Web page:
Image obtained from a world view may serve as (1) a lens through which we view the outside world or reality, and also as a filter through which the message from the outside world is processed -that is, accepted or rejected with or without modification. (2). a scale of evaluation whereby policy makers interpret the meaning of the message received. (3). to prescribe a proper line of action to be followed based on (1) and (2). In short, it performs cognitive, evaluative and receptive functions. Thus, every nation has an image of its friends and its foes. Every nation has an image of the outside world or the international system; this is called its definition situation. Every nation has an image of how world affairs should be managed and what issues should take precedence. To understand and explain why a nation behaves the way it often does , therefore, we need to take a close look at that nation’s image of itself and of the world that we called world view.

The world view will lead a nation to determine three things, namely: 1. recognition of a stimulus, 2. a perception of the need and 3. Definition of situation. According to Brady these three things have to occur before situation exists for foreign policy decision makers. When a stimulus is perceived to precipitate a problem, there is an occasion for decision. Interpretation of the problem involves the decision maker in ascertaining a definition of the situation.

The definition of situation is on how a nation makes a projection of the international system. Hence it is a process in which a nation interprets events and problems. The problems are placed into certain categories and select the most important problems to respond to. In order to analyze the definition of situation, we may concentrate on how decision makers seek out a description of the problem or stimulus and put in perspective. In general, decision makers will tend to seek the sources of problems. Thus, the definition situation becomes a conceptual structure which premises the formulation of foreign policy.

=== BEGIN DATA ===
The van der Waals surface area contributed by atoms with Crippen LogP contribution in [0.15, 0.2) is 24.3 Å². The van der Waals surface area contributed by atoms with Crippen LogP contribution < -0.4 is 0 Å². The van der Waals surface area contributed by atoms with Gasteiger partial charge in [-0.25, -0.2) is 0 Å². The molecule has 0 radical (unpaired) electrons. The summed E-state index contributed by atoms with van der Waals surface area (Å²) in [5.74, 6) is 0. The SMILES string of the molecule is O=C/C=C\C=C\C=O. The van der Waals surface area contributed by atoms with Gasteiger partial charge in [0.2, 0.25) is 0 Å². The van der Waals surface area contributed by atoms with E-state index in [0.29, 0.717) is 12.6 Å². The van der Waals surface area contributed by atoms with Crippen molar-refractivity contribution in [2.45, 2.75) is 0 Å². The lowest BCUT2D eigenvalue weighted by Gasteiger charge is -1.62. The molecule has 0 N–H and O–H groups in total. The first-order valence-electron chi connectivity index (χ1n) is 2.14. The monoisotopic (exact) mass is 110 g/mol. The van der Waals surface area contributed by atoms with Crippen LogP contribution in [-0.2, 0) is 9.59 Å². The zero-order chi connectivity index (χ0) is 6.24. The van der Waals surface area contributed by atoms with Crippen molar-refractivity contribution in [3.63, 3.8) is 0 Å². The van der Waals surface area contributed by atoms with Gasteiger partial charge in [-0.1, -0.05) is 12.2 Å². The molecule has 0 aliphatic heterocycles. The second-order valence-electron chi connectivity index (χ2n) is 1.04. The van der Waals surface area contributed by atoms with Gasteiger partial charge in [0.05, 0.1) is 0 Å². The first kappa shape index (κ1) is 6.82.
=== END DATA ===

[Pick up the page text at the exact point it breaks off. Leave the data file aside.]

At the level of the formulation of foreign policy, the decision maker must (1) select the purpose to be achieved, (2) mobilize the resources which will be used to achieve the goal and (3) the policy implementation.

A Security policy can be assumed as a part of foreign policy of a nation. The purpose of the policy is to create a condition of national politics and international which can protect the national goal. The security policy has three dimensions, they are: economic policy, military policy and diplomatic policy. Economic policy focuses on resources allocation within the society and economic relationships with other nations.

The military security consist of policies related to armed force, and how a nation use this force and the diplomatic policy focus on diplomatic relationship among nations.

Nation, at the certain point, will have a characteristic along with the different history, culture, and ideology among nations.

Therefore, as mentioned earlier the study of strategic thinking is difficult because of the range of aspects contributed to it. However, one can start understanding the underlying of strategic thinking from historical and cultural aspects, because I believe, in some extend, through this starting point, we are able to analyze what the underlying belief and values are which lead decision makers to formulate a certain policy